Who shall lay any thing to the charge of God’s elect? It is God that justifieth.—Rom. 8.33

by Hugh Binning

Lecture XXV.


1 TIM. 1.15.—"This is a faithful saying, and worthy of all acceptation, that Christ Jesus came into the world to save sinners."

OF all doctrines that ever were published to men, this contained here is the choicest, as you see the very preface prefixed to it imports. And truly, as it is the most excellent in itself, it could not but be sweet unto us, if we had received into the heart the belief of our own wretchedness and misery. I do not know a more sovereign cordial for a fainting soul, than this faithful saying, 'That Christ Jesus came into the world to save sinners.' And therefore we are most willing to dwell on this subject, and to inculcate it often upon you, that without him you are undone and lost, and in him you may be saved. I profess, all other subjects, howsoever they might be more pleasing to some hearers, are unpleasant and unsavoury to me. This is that we should once learn, and ever be learning—to know him that came to save us, and come to him.

We laboured to show unto you the state of sin and misery that Adam's first transgression hath subjected all mankind unto, which if it were really and truly apprehended, I do not think but it would make this saying welcome to your souls. Man being plunged into such a deep pit of misery, sin and death having overflowed the whole world, and this being seen and acknowledged by a sinner, certainly the next question in order of nature is this, hath God left all to perish in this estate? Is there any remedy provided for sin and misery? And this will be indeed the query of a self condemned sinner. Now there is a plank after this broken ship; there is an answer sweet and satisfactory to this question; 'Christ Jesus came into the world to save sinners.'

We shall not expatiate into many notions about this, or multiply many branches of this. The matter is plain and simple, and we desire to hold out plainly and simply, that this is the remedy of sin and misery. When none could be found on the right hand or left hand, here a Saviour from heaven comes down from above, whence no good could be expected, because a good God was provoked. 'Can there any good thing come out of Nazareth?'—that was a proverb concerning him. But I think in some sense it might be said, Can any good come down from heaven, from his holy habitation to this accursed earth? Could any thing be expected from heaven but wrath and vengeance? And if no good could be expected that way, what way could it come? Sure if not from heaven, then from no airth. [That is, quarter.—ED.] Yet from heaven our help is come, from whence it could not be looked for,—even from him who was offended, and whose justice was engaged against man. That he might both satisfy justice and save man,—that he might not wrong himself nor destroy man utterly,—he sends his only begotten Son, equal with himself in majesty and glory, into the world, in the state of a servant, to accomplish man's salvation, and perform to him satisfaction. Therefore Christ came into the world to save sinners.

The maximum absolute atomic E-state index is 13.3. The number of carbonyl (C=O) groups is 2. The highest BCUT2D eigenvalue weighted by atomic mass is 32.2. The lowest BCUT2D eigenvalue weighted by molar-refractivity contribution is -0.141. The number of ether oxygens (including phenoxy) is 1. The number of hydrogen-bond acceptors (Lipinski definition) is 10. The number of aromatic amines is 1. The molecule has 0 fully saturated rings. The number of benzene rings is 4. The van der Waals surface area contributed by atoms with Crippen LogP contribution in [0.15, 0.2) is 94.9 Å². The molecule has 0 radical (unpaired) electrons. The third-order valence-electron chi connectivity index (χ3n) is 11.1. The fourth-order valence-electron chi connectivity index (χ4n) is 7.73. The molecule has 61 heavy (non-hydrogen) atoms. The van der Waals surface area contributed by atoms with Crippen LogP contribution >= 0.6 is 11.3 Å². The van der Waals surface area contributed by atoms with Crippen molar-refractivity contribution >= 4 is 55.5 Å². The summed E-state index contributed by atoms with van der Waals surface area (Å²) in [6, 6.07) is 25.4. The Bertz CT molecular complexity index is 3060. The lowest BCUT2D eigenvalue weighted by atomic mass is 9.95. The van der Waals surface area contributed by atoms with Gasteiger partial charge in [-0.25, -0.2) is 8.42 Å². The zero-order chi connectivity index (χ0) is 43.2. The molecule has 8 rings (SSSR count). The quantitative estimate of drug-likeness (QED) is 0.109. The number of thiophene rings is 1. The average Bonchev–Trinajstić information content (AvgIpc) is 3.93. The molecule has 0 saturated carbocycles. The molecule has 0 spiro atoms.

There were two grand impediments in the way of man's salvation, which made it impossible to man; one is God's justice, another is man's sin. These two behoved to be satisfied or removed, ere there can be access to save a sinner. The sentence of divine justice is pronounced against all mankind, 'death passed upon all,'—a sentence of death and condemnation. Now, when the righteousness and faithfulness of God is engaged unto this, how strong a party do you think that must be? What power can break that prison of a divine curse, and take out a sinner from under Justice's hand? Certainly there is no coming out till the uttermost farthing be paid that was owing,—till complete satisfaction be given for all wrongs. Now, truly, the redemption of the soul had ceased for ever—it is so precious that no creature can give any thing in exchange for it—except Jesus Christ had come into the world, one that might be able to tread that wine-press of wrath alone, and give his life a ransom, in value far above the soul, and pay the debt of sin that we were owing to God. And, indeed, he was furnished for this purpose, a person suited and fitted for such a work;—a man, to undertake it in our name, and God, to perform it in his own strength;—a man, that he might be made under the law, and be humbled even to the death of the cross, that so he might obey the commandment, and suffer the punishment due to us; and all this was elevated beyond the worth of created actions or sufferings, by that divine nature. This perfumed all his humanity, and all done by it, or in it. This put the stamp of divinity upon all, and imposed an infinite value upon the coin of finite obedience and sufferings. And so in his own person, by coming into the world, and acting and suffering in the place of sinners, he hath taken the first great impediment out of the way; taken down the high wall of divine justice which had enclosed round about the sinner, and satisfied all its demands, by paying the price; so that there is nothing upon God's part to accuse or condemn, to hinder or obstruct salvation.